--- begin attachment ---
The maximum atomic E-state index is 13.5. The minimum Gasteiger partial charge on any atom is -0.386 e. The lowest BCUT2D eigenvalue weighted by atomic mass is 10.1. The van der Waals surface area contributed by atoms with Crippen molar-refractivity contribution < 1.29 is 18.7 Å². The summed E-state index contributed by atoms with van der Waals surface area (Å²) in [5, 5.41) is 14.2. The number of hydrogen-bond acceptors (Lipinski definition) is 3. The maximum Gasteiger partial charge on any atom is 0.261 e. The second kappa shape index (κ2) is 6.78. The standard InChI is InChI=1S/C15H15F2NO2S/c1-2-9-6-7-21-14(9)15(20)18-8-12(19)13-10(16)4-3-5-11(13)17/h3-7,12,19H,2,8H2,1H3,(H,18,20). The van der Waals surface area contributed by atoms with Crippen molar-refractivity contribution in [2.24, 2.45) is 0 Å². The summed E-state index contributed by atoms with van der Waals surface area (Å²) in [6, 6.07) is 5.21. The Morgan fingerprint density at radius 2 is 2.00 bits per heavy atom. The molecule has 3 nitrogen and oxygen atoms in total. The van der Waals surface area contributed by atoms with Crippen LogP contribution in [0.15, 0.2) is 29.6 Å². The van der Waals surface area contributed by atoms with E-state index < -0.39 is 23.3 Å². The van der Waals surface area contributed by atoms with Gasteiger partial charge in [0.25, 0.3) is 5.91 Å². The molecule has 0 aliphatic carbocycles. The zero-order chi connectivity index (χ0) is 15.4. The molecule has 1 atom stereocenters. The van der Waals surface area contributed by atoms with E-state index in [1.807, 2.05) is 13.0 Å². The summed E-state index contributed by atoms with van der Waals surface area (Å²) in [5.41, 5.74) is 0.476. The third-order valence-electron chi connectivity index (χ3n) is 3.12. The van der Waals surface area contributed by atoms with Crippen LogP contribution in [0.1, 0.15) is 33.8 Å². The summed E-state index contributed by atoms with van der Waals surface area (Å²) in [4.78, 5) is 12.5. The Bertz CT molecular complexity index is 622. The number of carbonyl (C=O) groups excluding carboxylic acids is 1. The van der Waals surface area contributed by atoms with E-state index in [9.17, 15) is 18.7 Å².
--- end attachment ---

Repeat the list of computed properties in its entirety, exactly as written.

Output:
The maximum atomic E-state index is 13.5. The minimum Gasteiger partial charge on any atom is -0.386 e. The lowest BCUT2D eigenvalue weighted by atomic mass is 10.1. The van der Waals surface area contributed by atoms with Crippen molar-refractivity contribution < 1.29 is 18.7 Å². The summed E-state index contributed by atoms with van der Waals surface area (Å²) in [5, 5.41) is 14.2. The number of hydrogen-bond acceptors (Lipinski definition) is 3. The maximum Gasteiger partial charge on any atom is 0.261 e. The second kappa shape index (κ2) is 6.78. The standard InChI is InChI=1S/C15H15F2NO2S/c1-2-9-6-7-21-14(9)15(20)18-8-12(19)13-10(16)4-3-5-11(13)17/h3-7,12,19H,2,8H2,1H3,(H,18,20). The van der Waals surface area contributed by atoms with Crippen molar-refractivity contribution in [2.24, 2.45) is 0 Å². The summed E-state index contributed by atoms with van der Waals surface area (Å²) in [6, 6.07) is 5.21. The Morgan fingerprint density at radius 2 is 2.00 bits per heavy atom. The molecule has 3 nitrogen and oxygen atoms in total. The van der Waals surface area contributed by atoms with Crippen LogP contribution in [0.15, 0.2) is 29.6 Å². The van der Waals surface area contributed by atoms with E-state index < -0.39 is 23.3 Å². The van der Waals surface area contributed by atoms with Gasteiger partial charge in [0.25, 0.3) is 5.91 Å². The molecule has 0 aliphatic carbocycles. The zero-order chi connectivity index (χ0) is 15.4. The molecule has 1 atom stereocenters. The van der Waals surface area contributed by atoms with E-state index in [1.807, 2.05) is 13.0 Å². The summed E-state index contributed by atoms with van der Waals surface area (Å²) in [5.41, 5.74) is 0.476. The third-order valence-electron chi connectivity index (χ3n) is 3.12. The van der Waals surface area contributed by atoms with Crippen LogP contribution in [0.1, 0.15) is 33.8 Å². The summed E-state index contributed by atoms with van der Waals surface area (Å²) in [4.78, 5) is 12.5. The Bertz CT molecular complexity index is 622. The number of carbonyl (C=O) groups excluding carboxylic acids is 1. The van der Waals surface area contributed by atoms with E-state index in [9.17, 15) is 18.7 Å².